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Impact of Low Dose Oral Exposure to Bisphenol A (BPA) on the Neonatal Rat Hypothalamic and Hippocampal Transcriptome: A CLARITY-BPA Consortium Study

Sheryl E. Arambula, Scott M. Belcher, Antonio Planchart, Stephen D. Turner, and Heather B. Patisaul.
Endocrinology (2016). DOI: https://doi.org/10.1210/en.2016-1339 PMID: 27571134



Bisphenol A (BPA) is an endocrine disrupting, high volume production chemical found in a variety of products. Evidence of prenatal exposure has raised concerns that developmental BPA may disrupt sex-specific brain organization and, consequently, induce lasting changes on neurophysiology and behavior. We and others have shown that exposure to BPA at doses below the no-observed-adverse-effect level can disrupt the sex-specific expression of estrogen-responsive genes in the neonatal rat brain including estrogen receptors (ERs). The present studies, conducted as part of the Consortium Linking Academic and Regulatory Insights of BPA Toxicity program, expanded this work by examining the hippocampal and hypothalamic transcriptome on postnatal day 1 with the hypothesis that genes sensitive to estrogen and/or sexually dimorphic in expression would be altered by prenatal BPA exposure. NCTR Sprague-Dawley dams were gavaged from gestational day 6 until parturition with BPA (0-, 2.5-, 25-, 250-, 2500-, or 25 000-μg/kg body weight [bw]/d). Ethinyl estradiol was used as a reference estrogen (0.05- or 0.5-μg/kg bw/d). Postnatal day 1 brains were microdissected and gene expression was assessed with RNA-sequencing (0-, 2.5-, and 2500-μg/kg bw BPA groups only) and/or quantitative real-time PCR (all exposure groups). BPA-related transcriptional changes were mainly confined to the hypothalamus. Consistent with prior observations, BPA induced sex-specific effects on hypothalamic ERα and ERβ (Esr1 and Esr2) expression and hippocampal and hypothalamic oxytocin (Oxt) expression. These data demonstrate prenatal BPA exposure, even at doses below the current no-observed-adverse-effect level, can alter gene expression in the developing brain.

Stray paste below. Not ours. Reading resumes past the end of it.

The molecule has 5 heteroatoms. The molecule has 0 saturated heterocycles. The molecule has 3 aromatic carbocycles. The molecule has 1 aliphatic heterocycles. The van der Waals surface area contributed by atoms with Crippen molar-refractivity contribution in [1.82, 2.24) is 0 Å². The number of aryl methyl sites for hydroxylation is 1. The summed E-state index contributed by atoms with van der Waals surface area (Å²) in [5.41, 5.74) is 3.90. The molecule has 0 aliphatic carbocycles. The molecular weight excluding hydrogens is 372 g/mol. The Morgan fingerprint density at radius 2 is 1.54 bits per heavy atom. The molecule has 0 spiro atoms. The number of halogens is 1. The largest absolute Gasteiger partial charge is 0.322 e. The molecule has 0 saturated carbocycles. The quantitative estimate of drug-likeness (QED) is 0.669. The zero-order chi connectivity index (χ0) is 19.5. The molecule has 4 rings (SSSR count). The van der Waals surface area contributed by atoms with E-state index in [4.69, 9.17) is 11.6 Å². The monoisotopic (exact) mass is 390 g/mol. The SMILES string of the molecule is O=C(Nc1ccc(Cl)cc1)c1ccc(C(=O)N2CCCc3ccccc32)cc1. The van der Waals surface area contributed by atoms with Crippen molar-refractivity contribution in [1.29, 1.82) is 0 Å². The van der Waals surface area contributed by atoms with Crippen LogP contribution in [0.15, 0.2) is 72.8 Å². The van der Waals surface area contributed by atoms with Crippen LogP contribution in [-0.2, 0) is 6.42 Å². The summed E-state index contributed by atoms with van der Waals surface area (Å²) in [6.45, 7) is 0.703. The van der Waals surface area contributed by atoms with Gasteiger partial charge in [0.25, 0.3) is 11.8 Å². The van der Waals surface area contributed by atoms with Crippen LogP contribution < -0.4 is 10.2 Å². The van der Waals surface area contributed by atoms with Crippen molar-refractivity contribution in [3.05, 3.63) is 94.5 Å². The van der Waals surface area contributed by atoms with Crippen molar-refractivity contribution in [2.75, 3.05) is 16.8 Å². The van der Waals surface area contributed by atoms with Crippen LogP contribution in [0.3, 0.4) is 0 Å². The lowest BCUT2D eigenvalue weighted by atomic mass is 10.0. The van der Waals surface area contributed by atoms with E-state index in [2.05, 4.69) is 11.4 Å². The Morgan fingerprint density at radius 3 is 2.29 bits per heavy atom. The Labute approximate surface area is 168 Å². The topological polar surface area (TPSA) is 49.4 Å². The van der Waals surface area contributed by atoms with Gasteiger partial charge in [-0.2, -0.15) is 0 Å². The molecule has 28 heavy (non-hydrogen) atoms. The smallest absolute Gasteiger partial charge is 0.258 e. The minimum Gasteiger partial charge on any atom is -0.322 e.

Figure 1. 2 hypothalamic punches and 4 hippocampal punches were obtained for each animal.

A, Anatomical representation of regions extracted via micropunch (obtained by approaching the regions of interest caudally and punching rostrally) and used for gene expression analysis. For each animal, 1 pair of bilateral anterodorsal hippocampal punches (1, unshaded) and 1 pair of bilateral caudoventral hippocampal punches (2, unshaded) were made, each 0.5 mm in diameter and 1.00 mm in depth. All 4 punches were combined, collectively comprising the whole hippocampus. Hypothalamic tissue consisted of 2 sequential punches (1.25 mm in diameter and 1.00 mm in depth): 1 anteromedial (3, shaded) and 1 caudomedial (4, shaded). B, Sample sizes for RNA-seq and qRT-PCR.

Figure 2. Effects of gestational BPA and EE on neonatal hippocampal ER expression.

BPA or EE did not affect Esr1 expression in females (A) or males (B).
In females, there was no effect of BPA or EE on Esr2 expression (C).
In males, exposure to the highest BPA dose and lowest EE dose resulted in significantly increased Esr2 expression (D).
Graphs depict mean ± SEM; *, P ≤ .05.

Figure 3. Effects of gestational BPA and EE exposure on neonatal hippocampal expression of selected genes.

In females, exposure to 25-μg BPA/kg bw/d significantly increased Oxt expression (A).
In males, exposure to 2500- and 25 000-μg BPA/kg bw/d decreased expression of Oxt (B).
BPA and EE had no significant effect on Ptgds (C and D), Slc1a2 (E and F), or Slc32a1 (G and H) expression in either females or males.
Graphs depict mean ± SEM; *, P ≤ .05.

Figure 4. Effects of gestational BPA and EE exposure on neonatal hypothalamic ER expression.

Exposure to 2.5-, 250-, and 25 000-μg BPA/kg bw/d increased female expression of Esr1 and Esr2 (A and C).
Expression in males was unaffected (B and D).
EE had no effect on ER expression in either sex.
Graphs depict mean ± SEM; *, P ≤ .05 and **, P ≤ .01.

Figure 5. Effects of gestational BPA or EE on neonatal hypothalamic expression of selected genes.

Exposure to 2.5- and 250-μg BPA/kg bw/d and 0.05-μg EE/kg bw/d increased female expression of Oxt.
A, In males, 25-μg BPA/kg bw/d and the highest dose of EE increased Oxt expression (B).
Only the highest dose of EE affected Ptgds, increasing expression in both females and males (C and D).
Slc1a2 expression levels were not affected by BPA or EE in either sex (E and F).
The low dose of EE and 2.5-, 250-, and 25 000-μg BPA/kg bw/d masculinized (increased) female expression of Slc32a1 (G).
The high dose of EE increased male expression of Slc32a1 (H).
BPA or EE did not affect Lepr expression in either females (I) or males (J).
Graphs depict mean ± SEM; *, P ≤ .05 and **, P ≤ .01.

Figure 6. Sex differences in hippocampal and hypothalamic expression of selected genes.

Relative differences in gene expression between male and female control (unexposed) groups with male gene expression set as baseline.
A, No genes were sexually dimorphic in the neonatal hippocampus.
B, Esr2 and Slc32a1 exhibited male biased expression.
Graphs depict mean ± SEM; *, P ≤ .05 and **, P ≤ .01.


Table 1. Candidate and Novel Genes Assessed With qRT-PCR.

Table 2. Differentially Expressed Genes for Which There Was a Significant Sex by Exposure Interaction at 2500-μg BPA/kg bw/d in Males.

Table 3. qRT-PCR Outcomes and Descriptive Statistics for Genes Found to be Significantly Altered by BPA Exposure.

Supplemental Materials

Supplementary Data